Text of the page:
- In the end, what happens to Catherine is deeply ironic but very saddening at the same time. It is unfortunate and ironic at the same time because the story leads up to this point where they have the opportunity to create a new life and Frederic has devoted his life to Catherine and their child only to see his true loves pulled away from him. Catherine’s attitude at the end is a combination remorseful, excited, worried, and passionate to Frederic while his attitude is a peak of joy only for it to shatter and send him into a period of heartbreak and emotional devastation.
- A Farewell to Arms title has many meaning, some more subtle than others. For one, arms refer to weapons such as those used in the war in which Frederic fought. Secondly, the farewell is a goodbye to the pain which bind him and relives it through preserving and telling the stories.
Background on Hemingway
Ernest Hemingway was an American novelist, and editor, most notably known for his literary works including: A Farewell to Arms, The Sun Also Rises, and For Whom the Bell Tolls. Hemingway was born on July 21, 1899 in Illinois, United States and unfortunately passed at the age of 61 years in 1961 after living a long and eventful life and having three sons. Before his death, Hemingway received a Nobel Prize for literature in 1954 and was widely recognized for creating a famed style of prose fiction centered around exploration and adventure which often drew from his own life (Young, Philip).
He was the second of six children and lived in a working-class suburb of Chicago. Hemingway’s parents heavily influenced his writing, his father was a strict martinet while his mother was permissive and exposed him to the arts. His father taught him many of the manly disciplines such as building fires, cooking, fishing, and building shelter. The combination of the adventurous activities he took part in with his father, and the art he was taught by his mother culminated in being the focal point of many of his writings (Young, Philip).
Soon after finishing high school, Hemingway worked for a local newspaper as a reporter and journalist. From this he learned many of the literary techniques which he carried over and implemented into his works. Ironically, Hemingway was a poor speller from the beginning of his career and relied on editors to fix his mistakes. Despite, the great exuberance of seeing his works published Hemingway grew tired of the monotonous and repetitive work and sought a change in pace. He found interest in the American Field Service as an ambulance driver and traveled over sea to Europe for work A(&E Television Network).
While in Milan, Italy, Hemingway traveled to the Austro-Italian border wanting to see more action and encountered a near-death experience when an Austrian explosive blew up in the trenches filling his legs with metal shrapnel. From this many literary critics believe it was this event that caused Hemingway to become obsessed with the inevitable fear of death. Ten years after leaving Italy and returning to the United States he received a letter from an Italian nurse who he had fallen in love with after his accident. The letter proclaimed that she had fallen in love with an Italian general, heartbroken, Hemingway used writing as an escape for his problems. The nurse would become the basis for Catherine Berkeley’s brave personality in A Farewell to Arms (A&E Television Network).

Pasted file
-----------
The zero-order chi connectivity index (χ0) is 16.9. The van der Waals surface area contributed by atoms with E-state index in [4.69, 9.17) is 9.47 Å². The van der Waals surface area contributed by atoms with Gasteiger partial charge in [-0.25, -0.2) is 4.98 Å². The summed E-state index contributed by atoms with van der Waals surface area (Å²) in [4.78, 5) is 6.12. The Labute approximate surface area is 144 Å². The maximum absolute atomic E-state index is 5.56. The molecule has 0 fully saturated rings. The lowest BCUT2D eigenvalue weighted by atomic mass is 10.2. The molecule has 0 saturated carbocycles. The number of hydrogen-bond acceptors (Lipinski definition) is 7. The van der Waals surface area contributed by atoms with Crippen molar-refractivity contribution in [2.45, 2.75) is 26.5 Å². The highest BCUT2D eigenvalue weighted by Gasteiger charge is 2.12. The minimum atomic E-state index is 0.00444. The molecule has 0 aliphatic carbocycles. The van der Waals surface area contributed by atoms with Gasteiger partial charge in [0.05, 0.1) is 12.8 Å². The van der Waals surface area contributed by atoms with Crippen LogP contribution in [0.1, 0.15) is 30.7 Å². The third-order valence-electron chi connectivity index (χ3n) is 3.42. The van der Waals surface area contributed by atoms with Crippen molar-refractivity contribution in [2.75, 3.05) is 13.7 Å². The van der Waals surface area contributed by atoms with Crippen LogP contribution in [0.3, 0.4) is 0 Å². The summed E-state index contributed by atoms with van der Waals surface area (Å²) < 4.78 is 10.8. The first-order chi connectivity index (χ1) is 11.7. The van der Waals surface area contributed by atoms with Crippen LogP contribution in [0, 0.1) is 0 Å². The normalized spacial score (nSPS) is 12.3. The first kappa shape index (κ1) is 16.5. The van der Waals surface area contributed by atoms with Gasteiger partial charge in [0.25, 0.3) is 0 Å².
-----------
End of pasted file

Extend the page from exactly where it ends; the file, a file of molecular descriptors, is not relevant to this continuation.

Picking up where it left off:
World War I’s origin can be primarily traced back to the assassination of Archduke Franz Ferdinand in 1914 and lasted four years until 1918. The Central Powers composed of Germany, Austria-Hungary, Bulgaria, and the Ottoman Empire fought against the Allied Powers of Great Britain, France, Russia, Italy, Romania, Japan, and the United States. World War I, also known as the First World War and the Great War, saw unprecedented levels of death and carnage in part due to advancements in technology and warfare. More than 16million people, formed of both citizens and soldiers died. (National Archives) At the end of the war the Allied Powers were seen as victors by an overwhelming majority.
Before the war had actually even begun, tensions were high in Europe. Due to a number of alliances between European countries, the death of Franz Ferdinand and the blame placed on other countries caused a rather small event to grow into something much larger. In the war the continued use of trench warfare in the east and west in which soldiers battled from “trenches” dug into the ground and fought using Machine Guns, Heavy Artillery, and Chemical Weapons.” which resulted in mass casualties resulted in little success, gains, or advantage to either side. (George Washington University)
The war’s end in the fall of 1918 brought two new legislative laws, the Armistice Agreement and the Treaty of Versailles which broke Austria-Hungary into five countries and forced Germany to pay large economic reparations while also maintaining a limited military.
After the war Germany only payed a small percentage of the reparations, as it was already stressed financially. The Nazi Party took advantage of this humiliation to take political control in the decades following. Ernest Hemingway was in support of the war and volunteered to serve in Italy and received a Silver Medal of Valor from the Italian government for his bravery. Frederic Henry shared similar views however as the book progresses his doubt of the war grows and he begins to support it less. (Hemingway Resource Center) Since A Farewell to Arms is in part a semi-autobiography it can be assumed to an extent that Hemingway possibly shared this same view after his war experience. Hemingway’s ability to merge and weave history and storytelling is what makes him the renowned author he is “no other American writer is associated so closely with writing about war and Hemingway used hist first-hand experiences as a backdrop for his works.” (The Telegraph)